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Being Māori and growing up in a te ao Pākehā environment

Updated: Jun 13, 2022

This is a piece for anyone who is on their journey (no matter what ‘point’) of reclaiming their Māoritanga. This is a piece for anyone who wants to tautoko/support anyone who is on this complex and beautiful journey of reclaiming their Māoritanga. This is a piece for us all.

Hoi anō, if you are Māori and feel whakamā and you have that nagging feeling that you don’t know your full self yet – I hear you. If you are Māori and feel a relaxed and warm embrace when you hear waiata and karakia but you can’t make your mouth move to join because you don’t know the kupu/word – I hear you. If you are Māori and you don’t know where to start to reclaim this ātaahua/beautiful Māori identity of yours but you feel yourself yearning for it – I hear you, I am you.

Before we get into the nitty gritty of this kaupapa, let us all get a few things sorted.

  1. It does not matter what ‘fraction’ or ‘percentage’ Māori you are; you are Māori when you whakapapa Māori. You are Māori. None of this “enough” business. End of story.

  2. It does not matter where you grew up or how your upbringing was, whether it was not in Aotearoa, not near/knowing your marae, not hearing the stories from your nanny of your whānau – if you have Māori whakapapa, you are Māori.

  3. If you don’t know te reo Māori or te ao Māori then that is kei te pai, you are Māori.

  4. It doesn’t matter your skin type, you have Māori whakapapa you are Māori.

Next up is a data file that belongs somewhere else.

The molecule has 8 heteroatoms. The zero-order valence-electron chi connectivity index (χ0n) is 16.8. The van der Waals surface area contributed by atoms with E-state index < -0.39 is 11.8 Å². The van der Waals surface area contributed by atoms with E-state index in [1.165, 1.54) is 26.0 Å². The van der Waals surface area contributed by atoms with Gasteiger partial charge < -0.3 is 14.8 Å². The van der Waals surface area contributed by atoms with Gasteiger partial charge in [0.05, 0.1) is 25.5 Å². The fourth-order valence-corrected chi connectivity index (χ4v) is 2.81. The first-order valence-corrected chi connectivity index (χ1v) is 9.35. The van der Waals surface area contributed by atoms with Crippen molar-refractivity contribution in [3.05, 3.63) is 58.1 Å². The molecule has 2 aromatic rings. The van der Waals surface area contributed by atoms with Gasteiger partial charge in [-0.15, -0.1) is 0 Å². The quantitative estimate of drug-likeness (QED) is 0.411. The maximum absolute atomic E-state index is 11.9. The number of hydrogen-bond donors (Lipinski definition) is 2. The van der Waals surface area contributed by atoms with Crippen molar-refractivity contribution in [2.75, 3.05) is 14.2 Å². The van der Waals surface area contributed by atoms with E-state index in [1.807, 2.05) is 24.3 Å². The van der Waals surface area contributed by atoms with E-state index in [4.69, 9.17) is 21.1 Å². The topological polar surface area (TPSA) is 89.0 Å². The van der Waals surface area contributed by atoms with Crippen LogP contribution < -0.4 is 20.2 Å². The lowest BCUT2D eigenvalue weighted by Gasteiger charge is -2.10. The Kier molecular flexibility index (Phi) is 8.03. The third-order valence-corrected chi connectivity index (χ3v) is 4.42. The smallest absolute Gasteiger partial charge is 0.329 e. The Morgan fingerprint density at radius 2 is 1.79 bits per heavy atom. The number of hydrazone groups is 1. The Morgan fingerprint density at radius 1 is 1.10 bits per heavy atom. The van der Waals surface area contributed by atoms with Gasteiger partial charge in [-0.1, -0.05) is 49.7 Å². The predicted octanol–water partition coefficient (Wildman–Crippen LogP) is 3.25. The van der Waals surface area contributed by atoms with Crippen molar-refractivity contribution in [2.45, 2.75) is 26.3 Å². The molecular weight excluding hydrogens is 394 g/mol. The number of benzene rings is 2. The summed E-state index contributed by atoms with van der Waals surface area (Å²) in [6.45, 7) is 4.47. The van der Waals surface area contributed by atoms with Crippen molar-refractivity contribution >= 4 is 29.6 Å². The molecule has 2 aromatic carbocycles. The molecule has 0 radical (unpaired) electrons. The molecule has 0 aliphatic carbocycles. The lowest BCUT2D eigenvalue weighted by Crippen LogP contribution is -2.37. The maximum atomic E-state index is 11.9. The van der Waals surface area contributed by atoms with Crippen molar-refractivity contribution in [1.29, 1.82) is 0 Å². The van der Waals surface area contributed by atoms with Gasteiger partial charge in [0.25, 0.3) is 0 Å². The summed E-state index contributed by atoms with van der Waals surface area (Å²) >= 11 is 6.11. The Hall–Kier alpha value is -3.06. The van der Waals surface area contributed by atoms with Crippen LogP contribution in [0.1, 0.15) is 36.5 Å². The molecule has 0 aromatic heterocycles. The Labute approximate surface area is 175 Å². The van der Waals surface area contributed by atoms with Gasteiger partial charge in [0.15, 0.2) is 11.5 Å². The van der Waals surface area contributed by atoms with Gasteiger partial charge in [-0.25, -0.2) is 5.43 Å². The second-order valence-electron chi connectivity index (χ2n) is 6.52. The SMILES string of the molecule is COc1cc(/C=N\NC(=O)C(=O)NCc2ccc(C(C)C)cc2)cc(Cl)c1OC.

I hope you can see, but most importantly believe, that there is no such thing as being Māori “enough”. If you whakapapa Māori then you are Māori. End of story. Well not quite end of story, but you’ll see what I mean.

Through this piece, I can only draw from my own experiences.

And my own experience is growing up in a small rural mid-Canterbury town. I whakapapa Māori through Mum. Her dad (Grandad) grew up in Tauranga Moana rohe with his blended whānau, immersed in te ao Māori and speaking Māori but at the same time beaten at school for speaking it. Grandad, his brother and sister came down south as young teenagers and Grandad eventually met Nana (a beautiful Pākehā wahine). They then had Mum and my Uncles. Grandad’s experiences as a kid meant that his knowledge of te ao Māori and te reo Māori was not passed down to his children. This position of the break in the link meant that his knowledge stopped with him, and therefore my brother and I grew up without it too. My first experience of understanding what it meant to be Māori was at Grandad’s tangi. I was embraced by te ao Māori in a way I haven’t been able to fully describe since. It was the ‘fire lit in my belly’ type of moment that there is more of me to discover and honour.

Grandad and I, way back in the day!

I am white skinned. It was not until I truly believed that being Māori is your whakapapa, that the questions and surprise from others around me being Māori became less offensive.

In reality, being white skinned does entail its own privilege. Āe, you are Māori no matter your skin colour. However, a lot of inequality still happens when you are a brown facing Māori. As a white presenting Māori, I believe it is vital to recognise your privilege and use it to lift those who face barriers and overt racism due to having browner skin. This cannot be forgotten as we venture forward.

But what does ‘reclaiming your Māoritanga’ actually mean?!